The New Gen Ed Lottery System, Explained
Armed Individuals Sighted in Harvard Square Arraigned
Harvard Students Form Coalition Supporting Slave Photo Lawsuit's Demands
Police Apprehend Armed Man and Woman in Central Square
107 Faculty Called for Review of Tenure Procedures in Letter to Dean Gay
Hours before the graduate student union strike, the Harvard Graduate Council voted to issue a last-minute statement regarding the ongoing contract negotiations at its last open meeting of the semester.
After 13 months of negotiations, the Harvard Graduate Student Union-United Automobile Workers is organizing a University-wide strike starting Tuesday in an effort to secure their contract demands more rapidly. The union has stated the strike will continue indefinitely.
After two failed motions, and rejecting one proposed statement during almost 45 minutes of debate, the council decided Monday night to draft and release what multiple representatives called a “more neutral” public statement.
“Upon clarification of Harvard University administration’s role in contracts and negotiations, we the Harvard Graduate Council call upon the Harvard University administration to bargain a contract with the Harvard Graduate Student Union (HGSU-UAW) that reflects the University’s values of fairness, equality, and justice,” the statement reads.
The council looked to statements issued by the Harvard Law School and Harvard Divinity School student governments to draft its statement, which passed unanimously but for one abstention. HGC will release the statement online and via social media Tuesday morning prior to the strike.
University spokesperson Jonathan L. Swain wrote in an emailed statement that the University has prepared contingency plans for the strike.
“Harvard University remains engaged in negotiations with HGSU-UAW and we continue to feel a strike is unwarranted,” Swain wrote. “A strike will neither clarify our respective positions nor will it resolve areas of disagreement.”
The union and the University remain at odds over proposals concerning health care, compensation, and third-party arbitration for harassment and discrimination matters. Contract negotiations began last October, and to date, the two parties have come to an agreement over 12 different proposals.
What began with a standard motion Monday night quickly turned into a divisive full-council debate.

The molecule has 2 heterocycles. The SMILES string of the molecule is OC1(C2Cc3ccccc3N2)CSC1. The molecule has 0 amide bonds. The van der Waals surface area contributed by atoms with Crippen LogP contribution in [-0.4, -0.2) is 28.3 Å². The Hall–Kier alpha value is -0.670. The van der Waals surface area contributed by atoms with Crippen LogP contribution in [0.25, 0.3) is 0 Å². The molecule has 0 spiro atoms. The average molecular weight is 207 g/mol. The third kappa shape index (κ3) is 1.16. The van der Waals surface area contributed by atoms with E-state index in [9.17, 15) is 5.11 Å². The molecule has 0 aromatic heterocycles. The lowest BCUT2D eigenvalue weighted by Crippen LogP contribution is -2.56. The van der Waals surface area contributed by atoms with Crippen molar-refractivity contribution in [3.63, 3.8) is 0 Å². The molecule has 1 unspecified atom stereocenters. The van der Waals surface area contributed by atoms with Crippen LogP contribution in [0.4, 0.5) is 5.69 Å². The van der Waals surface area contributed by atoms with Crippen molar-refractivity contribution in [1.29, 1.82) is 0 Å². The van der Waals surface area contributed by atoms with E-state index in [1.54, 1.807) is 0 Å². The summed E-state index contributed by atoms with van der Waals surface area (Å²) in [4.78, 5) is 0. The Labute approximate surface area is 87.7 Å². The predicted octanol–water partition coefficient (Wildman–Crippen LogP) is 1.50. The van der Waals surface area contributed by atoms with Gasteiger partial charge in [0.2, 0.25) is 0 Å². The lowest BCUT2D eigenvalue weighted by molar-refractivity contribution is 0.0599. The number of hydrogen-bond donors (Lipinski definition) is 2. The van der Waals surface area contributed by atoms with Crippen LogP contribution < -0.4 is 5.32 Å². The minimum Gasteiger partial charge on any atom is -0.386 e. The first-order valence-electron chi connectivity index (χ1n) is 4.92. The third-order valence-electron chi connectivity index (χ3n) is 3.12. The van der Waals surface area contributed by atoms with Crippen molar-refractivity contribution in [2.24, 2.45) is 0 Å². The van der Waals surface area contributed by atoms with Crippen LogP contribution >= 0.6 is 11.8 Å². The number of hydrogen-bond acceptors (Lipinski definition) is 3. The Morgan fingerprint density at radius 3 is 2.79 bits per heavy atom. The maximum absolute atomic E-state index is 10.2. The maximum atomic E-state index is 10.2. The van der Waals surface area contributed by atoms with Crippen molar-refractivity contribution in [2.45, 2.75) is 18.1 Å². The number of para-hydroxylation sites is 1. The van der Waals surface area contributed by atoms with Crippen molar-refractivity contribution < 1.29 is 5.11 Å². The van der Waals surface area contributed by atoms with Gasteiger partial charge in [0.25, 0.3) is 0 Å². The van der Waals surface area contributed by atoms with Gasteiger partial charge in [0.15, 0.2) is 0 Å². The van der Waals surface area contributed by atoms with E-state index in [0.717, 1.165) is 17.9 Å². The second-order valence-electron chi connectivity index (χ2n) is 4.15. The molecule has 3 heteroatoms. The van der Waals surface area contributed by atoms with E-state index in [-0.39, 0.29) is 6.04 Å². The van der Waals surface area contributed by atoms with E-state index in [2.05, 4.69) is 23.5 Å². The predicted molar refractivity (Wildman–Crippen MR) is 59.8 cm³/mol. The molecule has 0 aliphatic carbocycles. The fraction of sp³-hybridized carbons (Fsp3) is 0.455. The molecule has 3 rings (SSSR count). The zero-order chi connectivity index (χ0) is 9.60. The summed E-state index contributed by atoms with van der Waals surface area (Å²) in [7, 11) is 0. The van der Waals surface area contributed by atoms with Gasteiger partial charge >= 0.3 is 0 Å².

HGC President Bryan O. Buckley presented the first proposal which would have authorized the executive board to issue a statement on the strike “if deemed necessary” in the upcoming weeks.
Multiple representatives immediately rejected this motion and instead called for more urgent action.
“I feel like this is one of the most pressing issues in a couple of years for graduate students,” Divinity School Representative Anna K. Del Castillo said. “Since this is happening tomorrow morning, we would be remiss if we didn’t support our classmates who will be striking.”
After a formal vote dismissing Buckley’s motion, Del Castillo motioned to draft a statement during the meeting with the full board and release it Tuesday. Her proposed statement supported the right to strike, the strike itself, and the union’s demands. Multiple representatives characterized this proposal as “more aggressive.”
“If you put that motion through, you’re supporting everything the union said," HGC Executive Board member Tracie M. Gordon said. "If you do that, the can of worms is going to explode."
Del Castillo’s motion received five votes in the affirmative and three in the negative, failing to pass without a two-thirds majority.
The council eventually settled on drafting a more neutral statement, which was passed unanimously.
Del Castillo, however, said she is still not satisfied with the statement’s final wording.
“I’m gonna be real. Saying the two parties should come together and create something is like, ‘no shit.’ They’ve been doing this for 13 months,” she said. “There’s one party that has the power.”
—Staff writer Luke A. Williams can be reached at firstname.lastname@example.org. Follow him on Twitter @LukeAWilliams22.
Want to keep up with breaking news? Subscribe to our email newsletter.